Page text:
The way you presented the argument that Benjamin Netanyahu is politicizing his clash with the United States reveals much about the way The Jewish Week chooses to look at politics in the U.S. (“Bibi Campaigning On Clash With U.S.?” Feb. 27)
From the headline, to the position of the article on Page 1, to the caption and to the way the argument is presented shows that contributing editor Nathan Jeffay is opposed to Netanyahu, and implies that The Jewish Week shares this opinion.
Jeffay writes, “We were trying to believe it — that Israeli Prime Minister Benjamin Netanyahu’s Congress speech is all about safeguarding Israel and not motivated by electioneering.” He could have easily said the reverse, “We’re trying to believe that Netanyahu’s speech is all about electioneering and not motivated by safeguarding Israel.” Similarly, the caption under Netanyahu’s portrait reads, “Benjamin Netanyahu seen politicizing his disagreements with the Obama administration.” And your headline reads, “Bibi Campaigning On Clash with U.S.” But Bibi doesn’t have a clash with the United States; it’s specifically with Obama and his supporters.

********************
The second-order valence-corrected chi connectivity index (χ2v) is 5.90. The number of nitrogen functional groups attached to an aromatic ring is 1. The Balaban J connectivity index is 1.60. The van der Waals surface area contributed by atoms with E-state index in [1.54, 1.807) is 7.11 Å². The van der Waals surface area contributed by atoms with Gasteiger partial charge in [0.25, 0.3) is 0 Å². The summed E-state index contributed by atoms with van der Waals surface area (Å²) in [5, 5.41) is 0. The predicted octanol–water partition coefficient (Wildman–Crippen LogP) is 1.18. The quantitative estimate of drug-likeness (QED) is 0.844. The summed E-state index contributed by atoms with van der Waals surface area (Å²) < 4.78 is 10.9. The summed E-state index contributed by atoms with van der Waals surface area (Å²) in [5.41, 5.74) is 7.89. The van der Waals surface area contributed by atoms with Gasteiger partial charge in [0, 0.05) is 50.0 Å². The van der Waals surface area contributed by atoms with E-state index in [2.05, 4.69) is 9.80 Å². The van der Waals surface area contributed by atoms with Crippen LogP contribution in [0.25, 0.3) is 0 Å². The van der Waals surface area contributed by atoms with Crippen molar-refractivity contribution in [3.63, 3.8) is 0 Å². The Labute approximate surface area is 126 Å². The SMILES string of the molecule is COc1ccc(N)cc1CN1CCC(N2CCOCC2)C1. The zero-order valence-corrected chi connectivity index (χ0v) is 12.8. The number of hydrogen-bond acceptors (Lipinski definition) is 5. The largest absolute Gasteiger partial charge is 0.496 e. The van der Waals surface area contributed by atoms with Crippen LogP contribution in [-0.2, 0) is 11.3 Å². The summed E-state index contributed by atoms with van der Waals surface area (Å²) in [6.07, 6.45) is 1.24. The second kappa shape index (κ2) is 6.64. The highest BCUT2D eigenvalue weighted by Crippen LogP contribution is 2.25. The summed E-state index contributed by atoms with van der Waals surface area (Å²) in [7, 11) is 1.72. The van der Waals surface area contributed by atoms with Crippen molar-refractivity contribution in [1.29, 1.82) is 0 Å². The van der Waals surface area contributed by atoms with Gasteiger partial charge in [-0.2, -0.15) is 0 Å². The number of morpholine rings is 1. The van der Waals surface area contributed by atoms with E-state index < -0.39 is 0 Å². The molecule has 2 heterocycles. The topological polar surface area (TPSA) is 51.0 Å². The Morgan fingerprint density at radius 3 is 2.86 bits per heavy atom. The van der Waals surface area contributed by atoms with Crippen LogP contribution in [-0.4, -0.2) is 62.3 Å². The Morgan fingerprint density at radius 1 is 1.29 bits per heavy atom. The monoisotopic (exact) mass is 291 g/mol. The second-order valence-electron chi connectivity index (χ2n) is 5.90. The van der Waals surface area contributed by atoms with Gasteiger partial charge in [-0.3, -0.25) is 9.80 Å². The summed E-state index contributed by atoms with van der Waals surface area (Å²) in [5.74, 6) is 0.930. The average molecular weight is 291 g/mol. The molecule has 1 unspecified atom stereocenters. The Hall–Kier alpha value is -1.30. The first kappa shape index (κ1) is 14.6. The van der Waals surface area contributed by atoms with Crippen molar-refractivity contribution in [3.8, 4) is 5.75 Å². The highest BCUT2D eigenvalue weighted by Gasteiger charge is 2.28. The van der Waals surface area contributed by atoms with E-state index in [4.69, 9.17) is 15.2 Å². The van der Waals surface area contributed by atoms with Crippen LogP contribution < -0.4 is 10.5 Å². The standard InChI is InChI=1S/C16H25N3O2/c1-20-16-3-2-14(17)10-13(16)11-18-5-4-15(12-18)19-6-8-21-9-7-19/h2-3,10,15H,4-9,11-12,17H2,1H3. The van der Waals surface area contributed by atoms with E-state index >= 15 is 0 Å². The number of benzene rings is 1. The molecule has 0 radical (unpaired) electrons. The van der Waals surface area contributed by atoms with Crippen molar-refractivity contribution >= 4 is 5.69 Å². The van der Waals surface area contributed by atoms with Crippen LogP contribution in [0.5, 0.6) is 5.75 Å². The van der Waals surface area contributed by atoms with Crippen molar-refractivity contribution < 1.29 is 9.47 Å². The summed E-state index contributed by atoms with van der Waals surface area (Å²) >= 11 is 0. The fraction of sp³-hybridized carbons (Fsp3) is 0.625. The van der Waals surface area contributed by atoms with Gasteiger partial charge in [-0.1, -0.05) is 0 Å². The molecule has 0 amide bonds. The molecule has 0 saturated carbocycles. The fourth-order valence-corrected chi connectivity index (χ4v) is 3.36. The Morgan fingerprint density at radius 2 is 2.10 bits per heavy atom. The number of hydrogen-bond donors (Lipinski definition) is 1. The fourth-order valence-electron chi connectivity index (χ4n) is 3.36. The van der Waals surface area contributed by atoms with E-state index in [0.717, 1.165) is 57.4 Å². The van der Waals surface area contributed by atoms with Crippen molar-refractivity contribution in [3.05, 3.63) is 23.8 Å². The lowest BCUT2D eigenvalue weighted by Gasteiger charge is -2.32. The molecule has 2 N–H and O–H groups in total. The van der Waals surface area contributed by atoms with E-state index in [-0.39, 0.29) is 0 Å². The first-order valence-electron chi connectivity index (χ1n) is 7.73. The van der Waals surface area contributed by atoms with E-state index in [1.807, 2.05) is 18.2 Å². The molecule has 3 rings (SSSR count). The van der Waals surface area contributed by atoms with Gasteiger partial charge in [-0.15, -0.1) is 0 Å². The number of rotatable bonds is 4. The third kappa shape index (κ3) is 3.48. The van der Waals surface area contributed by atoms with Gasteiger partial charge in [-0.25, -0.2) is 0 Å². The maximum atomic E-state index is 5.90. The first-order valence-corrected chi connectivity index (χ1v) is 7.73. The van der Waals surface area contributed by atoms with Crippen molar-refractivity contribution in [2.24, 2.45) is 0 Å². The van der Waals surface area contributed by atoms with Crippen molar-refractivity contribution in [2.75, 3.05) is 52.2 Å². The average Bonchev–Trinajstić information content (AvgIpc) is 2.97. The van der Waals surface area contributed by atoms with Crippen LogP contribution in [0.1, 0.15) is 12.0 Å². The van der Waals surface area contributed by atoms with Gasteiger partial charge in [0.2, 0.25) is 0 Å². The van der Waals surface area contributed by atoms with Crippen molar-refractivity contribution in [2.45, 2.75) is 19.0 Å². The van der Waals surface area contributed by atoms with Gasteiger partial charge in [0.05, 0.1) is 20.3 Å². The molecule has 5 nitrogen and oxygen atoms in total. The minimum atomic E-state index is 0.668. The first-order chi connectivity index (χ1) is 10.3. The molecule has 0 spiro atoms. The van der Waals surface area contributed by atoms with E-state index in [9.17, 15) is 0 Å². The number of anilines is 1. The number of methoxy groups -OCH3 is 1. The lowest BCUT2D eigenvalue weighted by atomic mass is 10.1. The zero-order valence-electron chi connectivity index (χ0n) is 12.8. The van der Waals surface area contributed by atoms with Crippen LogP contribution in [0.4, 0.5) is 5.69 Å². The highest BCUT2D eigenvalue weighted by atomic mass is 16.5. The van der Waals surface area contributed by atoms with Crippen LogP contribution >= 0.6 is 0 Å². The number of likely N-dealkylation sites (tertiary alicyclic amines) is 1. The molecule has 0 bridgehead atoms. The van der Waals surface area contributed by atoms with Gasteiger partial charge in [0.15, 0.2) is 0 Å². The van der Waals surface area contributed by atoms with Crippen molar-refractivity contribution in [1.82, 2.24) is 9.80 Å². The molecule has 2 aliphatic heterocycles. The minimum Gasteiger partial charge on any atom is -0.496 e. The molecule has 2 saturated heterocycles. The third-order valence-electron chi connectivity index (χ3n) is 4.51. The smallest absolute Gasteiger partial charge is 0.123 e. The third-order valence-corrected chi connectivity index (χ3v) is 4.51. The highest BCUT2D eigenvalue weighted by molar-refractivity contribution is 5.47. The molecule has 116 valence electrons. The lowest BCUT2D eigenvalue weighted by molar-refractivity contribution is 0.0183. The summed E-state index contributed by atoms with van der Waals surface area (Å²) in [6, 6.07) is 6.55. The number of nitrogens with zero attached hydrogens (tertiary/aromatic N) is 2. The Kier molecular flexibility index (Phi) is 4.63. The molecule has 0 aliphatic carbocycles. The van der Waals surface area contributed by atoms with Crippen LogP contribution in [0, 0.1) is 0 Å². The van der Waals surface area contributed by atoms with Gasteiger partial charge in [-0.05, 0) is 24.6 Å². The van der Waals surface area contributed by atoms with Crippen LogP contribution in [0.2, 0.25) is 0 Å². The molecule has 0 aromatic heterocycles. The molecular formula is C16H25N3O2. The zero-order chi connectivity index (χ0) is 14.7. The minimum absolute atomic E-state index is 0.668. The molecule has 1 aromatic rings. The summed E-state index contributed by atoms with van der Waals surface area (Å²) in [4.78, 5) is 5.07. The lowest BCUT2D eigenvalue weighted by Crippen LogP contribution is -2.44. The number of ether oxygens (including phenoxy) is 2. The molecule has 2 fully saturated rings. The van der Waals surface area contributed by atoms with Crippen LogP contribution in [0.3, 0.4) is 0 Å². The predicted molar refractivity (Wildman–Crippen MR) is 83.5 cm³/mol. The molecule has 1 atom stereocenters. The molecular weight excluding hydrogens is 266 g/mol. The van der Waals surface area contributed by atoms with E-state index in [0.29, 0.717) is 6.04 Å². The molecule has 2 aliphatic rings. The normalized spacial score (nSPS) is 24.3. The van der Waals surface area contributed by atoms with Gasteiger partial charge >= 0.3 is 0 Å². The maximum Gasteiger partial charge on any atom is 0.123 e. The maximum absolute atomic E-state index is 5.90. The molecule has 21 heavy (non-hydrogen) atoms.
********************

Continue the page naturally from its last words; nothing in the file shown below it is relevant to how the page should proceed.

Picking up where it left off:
Whether or not Netanyahu’s campaign videos are appropriate or not is really beside the point. His re-election is an internal matter for Israeli voters to decide and isn’t relevant to the issue of whether or not he should address Congress. His campaign doesn’t have to meet the approval of Americans. All that is relevant is helping the United States decide on how best to deal with Iran, and that’s what we should be discussing, not Bibi’s election strategies.
Iran’s unswerving path to nuclear dominance threatens the safety of Israel and the rest of the world. Combatting this is what The Jewish Week should focus on and not allow petty political issues to distract us.
Forest Hills, Queens